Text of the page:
The mass vaccination only gets successful through the principle of herd immunity. Through this method, the mass outbreak of disease can be controlled. Or else, the outbreak of disease will occur and does not achieve herd immunity. 

List of Diseases and Their Herd Immunity Response Rate. 

The below table shows the list of diseases, their transmission source, and their herd immunity rate. 










Airborne droplet








Airborne droplet





Fecal-oral route


Airborne droplet







(2002–2004 SARS outbreak)




(Ebola virus epidemic in West Africa)

Bodily fluids




History of Herd Immunity

The term herd immunity was coined in 1923. In 1930, a researcher from Baltimore A.W. Hedrich published a research paper on the epidemiology of measles and recognized that herd immunity is a naturally occurring phenomenon by taking notice of many children, who are exposed to measles and not exposed to measles. Here the number of new infection rates temporarily decreased with the susceptible children. But even getting this knowledge he cannot control or eliminate the measles disease. Later, in the 1960s vaccination for measles promotes herd immunity.  Likewise, mass vaccination helps for disease eradication. In the 1970’s the theorem for calculating disease’s herd immunity threshold was developed.  In the 1960s and 1970s, the smallpox eradication campaign started with the practice of ring vaccination. Through which the huge population acquires herd immunity and began to immunize every person in a ‘ring’ around suspected individuals. This prevents the outbreak of disease.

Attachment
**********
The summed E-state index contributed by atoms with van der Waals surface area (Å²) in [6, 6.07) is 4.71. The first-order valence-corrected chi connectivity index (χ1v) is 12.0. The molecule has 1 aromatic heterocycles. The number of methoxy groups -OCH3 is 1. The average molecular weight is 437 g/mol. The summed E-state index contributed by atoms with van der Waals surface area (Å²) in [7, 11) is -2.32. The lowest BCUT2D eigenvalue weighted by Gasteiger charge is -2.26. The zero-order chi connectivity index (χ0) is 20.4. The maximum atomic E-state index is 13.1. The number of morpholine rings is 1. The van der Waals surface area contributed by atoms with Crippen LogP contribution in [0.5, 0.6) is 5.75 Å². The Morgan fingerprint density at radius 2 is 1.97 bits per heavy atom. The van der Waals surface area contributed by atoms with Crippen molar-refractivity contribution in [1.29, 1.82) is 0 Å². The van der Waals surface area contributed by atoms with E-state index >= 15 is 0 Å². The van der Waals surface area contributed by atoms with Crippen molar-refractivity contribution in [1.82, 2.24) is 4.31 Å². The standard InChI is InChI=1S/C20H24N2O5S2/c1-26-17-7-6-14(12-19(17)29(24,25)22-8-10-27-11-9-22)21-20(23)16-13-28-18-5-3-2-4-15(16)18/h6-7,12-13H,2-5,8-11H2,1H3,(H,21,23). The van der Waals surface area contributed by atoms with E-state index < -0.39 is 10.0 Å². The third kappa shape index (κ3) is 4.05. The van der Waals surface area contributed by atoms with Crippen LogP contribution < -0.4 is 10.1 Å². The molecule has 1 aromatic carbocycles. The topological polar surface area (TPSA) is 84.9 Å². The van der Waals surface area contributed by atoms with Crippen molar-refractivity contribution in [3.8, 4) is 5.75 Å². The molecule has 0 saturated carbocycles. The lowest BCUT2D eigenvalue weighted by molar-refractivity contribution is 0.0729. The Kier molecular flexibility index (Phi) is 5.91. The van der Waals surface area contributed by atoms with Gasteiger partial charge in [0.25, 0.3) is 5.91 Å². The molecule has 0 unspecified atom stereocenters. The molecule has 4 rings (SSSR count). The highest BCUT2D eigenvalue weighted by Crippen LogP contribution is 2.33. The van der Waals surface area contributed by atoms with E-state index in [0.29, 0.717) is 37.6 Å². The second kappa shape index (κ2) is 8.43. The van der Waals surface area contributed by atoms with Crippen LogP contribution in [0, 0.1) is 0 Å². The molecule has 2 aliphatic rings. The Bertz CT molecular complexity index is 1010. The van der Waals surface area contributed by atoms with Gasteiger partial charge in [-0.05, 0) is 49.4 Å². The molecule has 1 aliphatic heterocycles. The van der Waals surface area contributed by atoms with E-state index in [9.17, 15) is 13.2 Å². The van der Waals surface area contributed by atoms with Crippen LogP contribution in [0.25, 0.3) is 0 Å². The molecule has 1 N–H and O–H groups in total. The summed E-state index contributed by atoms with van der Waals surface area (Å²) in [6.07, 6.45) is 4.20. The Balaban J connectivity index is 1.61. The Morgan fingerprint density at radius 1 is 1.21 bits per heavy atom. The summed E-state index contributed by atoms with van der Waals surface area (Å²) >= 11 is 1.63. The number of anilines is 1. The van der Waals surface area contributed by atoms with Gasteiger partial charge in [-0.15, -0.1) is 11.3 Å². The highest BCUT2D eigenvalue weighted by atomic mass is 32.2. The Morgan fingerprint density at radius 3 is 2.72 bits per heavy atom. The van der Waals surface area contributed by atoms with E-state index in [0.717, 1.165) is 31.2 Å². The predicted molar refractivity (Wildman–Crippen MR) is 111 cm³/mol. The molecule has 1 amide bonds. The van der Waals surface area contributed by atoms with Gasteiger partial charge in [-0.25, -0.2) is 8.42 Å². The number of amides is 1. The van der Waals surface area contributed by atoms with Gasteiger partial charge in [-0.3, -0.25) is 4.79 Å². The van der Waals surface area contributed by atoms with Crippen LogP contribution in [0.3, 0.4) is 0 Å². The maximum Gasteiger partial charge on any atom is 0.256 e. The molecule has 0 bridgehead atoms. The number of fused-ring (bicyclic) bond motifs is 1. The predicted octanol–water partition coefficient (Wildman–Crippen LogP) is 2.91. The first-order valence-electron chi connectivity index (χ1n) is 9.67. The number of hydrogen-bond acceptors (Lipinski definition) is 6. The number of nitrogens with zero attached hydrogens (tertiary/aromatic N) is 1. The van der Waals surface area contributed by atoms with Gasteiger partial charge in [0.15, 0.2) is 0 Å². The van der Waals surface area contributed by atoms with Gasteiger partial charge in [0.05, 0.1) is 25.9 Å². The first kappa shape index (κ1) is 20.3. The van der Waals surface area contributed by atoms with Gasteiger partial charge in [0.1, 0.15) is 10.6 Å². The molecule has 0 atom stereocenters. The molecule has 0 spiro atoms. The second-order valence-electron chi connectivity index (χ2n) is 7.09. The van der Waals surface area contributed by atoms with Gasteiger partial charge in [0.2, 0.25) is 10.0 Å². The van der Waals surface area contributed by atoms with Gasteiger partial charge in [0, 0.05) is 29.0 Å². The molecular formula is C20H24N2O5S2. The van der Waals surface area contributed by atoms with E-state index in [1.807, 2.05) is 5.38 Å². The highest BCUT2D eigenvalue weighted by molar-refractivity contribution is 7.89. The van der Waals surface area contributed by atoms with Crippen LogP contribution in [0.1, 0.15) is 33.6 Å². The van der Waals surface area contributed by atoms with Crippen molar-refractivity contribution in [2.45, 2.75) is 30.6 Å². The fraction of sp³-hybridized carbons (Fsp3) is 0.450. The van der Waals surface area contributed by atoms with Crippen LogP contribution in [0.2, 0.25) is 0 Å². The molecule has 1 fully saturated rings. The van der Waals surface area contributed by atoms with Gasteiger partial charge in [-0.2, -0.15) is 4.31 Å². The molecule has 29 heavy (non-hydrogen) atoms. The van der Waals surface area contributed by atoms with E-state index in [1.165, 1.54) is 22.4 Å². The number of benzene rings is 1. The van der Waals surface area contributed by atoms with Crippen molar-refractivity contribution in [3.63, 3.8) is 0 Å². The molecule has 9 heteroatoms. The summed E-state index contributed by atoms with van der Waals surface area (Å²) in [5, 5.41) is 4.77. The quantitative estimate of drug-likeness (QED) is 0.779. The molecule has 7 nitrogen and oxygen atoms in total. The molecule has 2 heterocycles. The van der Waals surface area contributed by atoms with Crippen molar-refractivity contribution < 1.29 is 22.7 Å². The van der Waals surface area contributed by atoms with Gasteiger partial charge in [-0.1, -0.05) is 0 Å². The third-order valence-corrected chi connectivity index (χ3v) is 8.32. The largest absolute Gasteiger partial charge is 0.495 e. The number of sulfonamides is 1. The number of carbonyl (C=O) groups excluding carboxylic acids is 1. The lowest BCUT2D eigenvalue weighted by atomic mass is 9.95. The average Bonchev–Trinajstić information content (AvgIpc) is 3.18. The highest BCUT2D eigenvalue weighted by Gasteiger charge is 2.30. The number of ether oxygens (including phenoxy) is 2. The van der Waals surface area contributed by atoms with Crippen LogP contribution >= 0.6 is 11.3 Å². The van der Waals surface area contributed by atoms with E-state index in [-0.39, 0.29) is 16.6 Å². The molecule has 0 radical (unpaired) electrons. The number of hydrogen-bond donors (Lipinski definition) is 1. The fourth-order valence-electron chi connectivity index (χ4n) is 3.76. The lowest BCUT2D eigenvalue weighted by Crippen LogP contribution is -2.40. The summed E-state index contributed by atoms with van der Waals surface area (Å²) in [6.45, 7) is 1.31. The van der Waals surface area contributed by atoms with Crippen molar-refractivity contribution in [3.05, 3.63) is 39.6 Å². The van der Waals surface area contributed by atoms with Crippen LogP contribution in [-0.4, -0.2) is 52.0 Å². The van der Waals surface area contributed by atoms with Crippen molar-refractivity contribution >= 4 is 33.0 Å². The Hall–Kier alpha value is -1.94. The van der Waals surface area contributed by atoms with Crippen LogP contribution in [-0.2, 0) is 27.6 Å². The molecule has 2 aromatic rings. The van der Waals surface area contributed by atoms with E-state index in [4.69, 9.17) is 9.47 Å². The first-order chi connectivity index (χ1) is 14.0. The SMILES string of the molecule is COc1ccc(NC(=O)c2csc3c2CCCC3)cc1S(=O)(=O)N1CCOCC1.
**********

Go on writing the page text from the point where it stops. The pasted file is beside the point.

Even the adoption of mass and ring vaccination also developed some complexities and challenges for acquiring herd immunity. The spreading of infectious diseases is usually made up of several assumptions. This makes many confusions among the suspected individuals. Also, according to recent researches, they found the microorganisms can adapt to the new model of development and can evaluate to attract herd immunity. Even the herd immunity among the population may not support to evolutionary pressure of the new development strains. This emerging of new strains will suppress the herd immunity of certain communities and they are returning back to those communities to invade the population. This part of the research remains untouched by many researchers.